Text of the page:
Sculpture at Bathers 2020 starts this weekend
The highly anticipated Sculpture at Bathers exhibition will return to Fremantle’s Bathers Beach Arts Precinct this weekend.
Supported by the City of Fremantle and running from 15 February to 2 March, the free exhibition will present the works of 100 established and emerging artists.
Artworks will be on Bathers Beach, in the ocean, along the paths around the Round House, inside Kidogo Arthouse and on the timber boardwalks and surrounding grassed areas.
Mayor Brad Pettitt said the City of Fremantle was proud to be supporting Sculpture at Bathers in 2020.
“The City has been a sponsor of Sculpture at Bathers since its inception in 2013, and it’s very rewarding to see how it’s grown to become such an important event on the Fremantle’s arts calendar,” Mayor Pettitt said.
“Some of the works in previous editions of the exhibition were absolutely stunning, and I’ve no doubt there are going to be some incredible pieces on display this year.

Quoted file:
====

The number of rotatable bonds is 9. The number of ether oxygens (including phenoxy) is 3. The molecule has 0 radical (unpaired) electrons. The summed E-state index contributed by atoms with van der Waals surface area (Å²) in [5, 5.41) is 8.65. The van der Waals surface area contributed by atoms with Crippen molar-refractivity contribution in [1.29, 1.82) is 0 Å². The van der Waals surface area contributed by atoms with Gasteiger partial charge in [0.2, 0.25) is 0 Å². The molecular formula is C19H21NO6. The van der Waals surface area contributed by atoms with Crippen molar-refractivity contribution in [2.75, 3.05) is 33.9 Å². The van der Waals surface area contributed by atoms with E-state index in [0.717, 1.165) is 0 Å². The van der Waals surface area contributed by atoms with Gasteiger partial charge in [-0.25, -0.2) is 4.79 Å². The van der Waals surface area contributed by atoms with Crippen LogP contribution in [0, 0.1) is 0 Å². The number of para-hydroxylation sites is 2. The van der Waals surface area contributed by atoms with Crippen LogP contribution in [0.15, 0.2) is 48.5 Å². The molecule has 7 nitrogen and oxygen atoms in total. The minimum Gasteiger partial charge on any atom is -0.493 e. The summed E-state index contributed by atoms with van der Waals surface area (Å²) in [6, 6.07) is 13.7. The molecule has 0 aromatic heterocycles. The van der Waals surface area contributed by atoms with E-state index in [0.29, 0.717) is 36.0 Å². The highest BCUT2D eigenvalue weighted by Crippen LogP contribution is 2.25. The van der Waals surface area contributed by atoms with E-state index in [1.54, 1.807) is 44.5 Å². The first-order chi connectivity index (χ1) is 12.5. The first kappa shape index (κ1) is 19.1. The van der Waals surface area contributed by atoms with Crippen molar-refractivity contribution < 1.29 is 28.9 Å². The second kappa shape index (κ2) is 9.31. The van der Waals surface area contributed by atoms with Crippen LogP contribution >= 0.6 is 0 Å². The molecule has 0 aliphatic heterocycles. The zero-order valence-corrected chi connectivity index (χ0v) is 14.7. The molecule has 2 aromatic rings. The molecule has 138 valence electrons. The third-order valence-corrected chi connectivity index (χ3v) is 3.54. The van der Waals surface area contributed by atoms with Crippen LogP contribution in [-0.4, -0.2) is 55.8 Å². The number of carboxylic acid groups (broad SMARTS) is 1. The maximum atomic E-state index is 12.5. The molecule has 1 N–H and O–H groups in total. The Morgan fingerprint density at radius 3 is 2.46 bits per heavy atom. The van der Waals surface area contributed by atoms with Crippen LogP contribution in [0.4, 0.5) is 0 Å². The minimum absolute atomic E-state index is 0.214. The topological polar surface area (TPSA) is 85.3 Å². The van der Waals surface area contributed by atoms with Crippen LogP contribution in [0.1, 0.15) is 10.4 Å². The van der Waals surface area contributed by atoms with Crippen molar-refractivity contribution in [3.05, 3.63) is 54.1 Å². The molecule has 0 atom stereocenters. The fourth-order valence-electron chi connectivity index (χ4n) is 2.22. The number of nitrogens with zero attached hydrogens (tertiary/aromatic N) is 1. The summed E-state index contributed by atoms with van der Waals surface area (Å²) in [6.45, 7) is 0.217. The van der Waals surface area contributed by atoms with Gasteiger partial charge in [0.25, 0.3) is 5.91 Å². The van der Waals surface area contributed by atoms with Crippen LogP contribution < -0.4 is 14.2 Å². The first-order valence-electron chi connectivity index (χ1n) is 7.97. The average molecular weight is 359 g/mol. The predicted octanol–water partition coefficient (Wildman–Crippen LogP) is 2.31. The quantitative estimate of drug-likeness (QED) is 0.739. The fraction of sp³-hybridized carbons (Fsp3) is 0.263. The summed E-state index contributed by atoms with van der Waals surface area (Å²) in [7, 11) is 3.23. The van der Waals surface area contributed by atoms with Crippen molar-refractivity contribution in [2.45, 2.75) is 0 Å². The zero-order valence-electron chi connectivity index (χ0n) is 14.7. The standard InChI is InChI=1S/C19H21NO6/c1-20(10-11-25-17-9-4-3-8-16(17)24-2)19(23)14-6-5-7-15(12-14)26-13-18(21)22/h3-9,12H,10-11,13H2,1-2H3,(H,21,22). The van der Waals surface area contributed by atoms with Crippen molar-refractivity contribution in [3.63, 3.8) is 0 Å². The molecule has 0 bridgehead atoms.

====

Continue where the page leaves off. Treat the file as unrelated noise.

“It’s going to be something really special, so everyone should come down to Freo to have a look.”
A highlight of Sculpture at Bathers 2020 will be the creation of a large-scale artwork with the help of the public, sponsored by Fremantle Ports.
The installation on the shoreline at Bathers Beach will be a seawall made with hessian sandbags forming a 20 metre diameter circle which will interact with the tides.
The work, conceptualised by artist Bruce Abbott, reflects environmental themes relating to climate change and sea-level rise. Performances associated with the work will reference land-based ritual practice with opening and closing ceremonies curated by Noongar Minang William Hayward.
Community participation will involve filling sandbags and building the seawall over the course of the exhibition, deconstructing the seawall after the final closing ceremony, and leaving no trace other than an enduring record of the event via time-lapse video.
Other highlights include the return of the popular Kelp Bar, run by Kidogo Arthouse, and the return of DADAA access tours for people with disabilities and their carers.
For more information visit the Sculpture at Bathers website.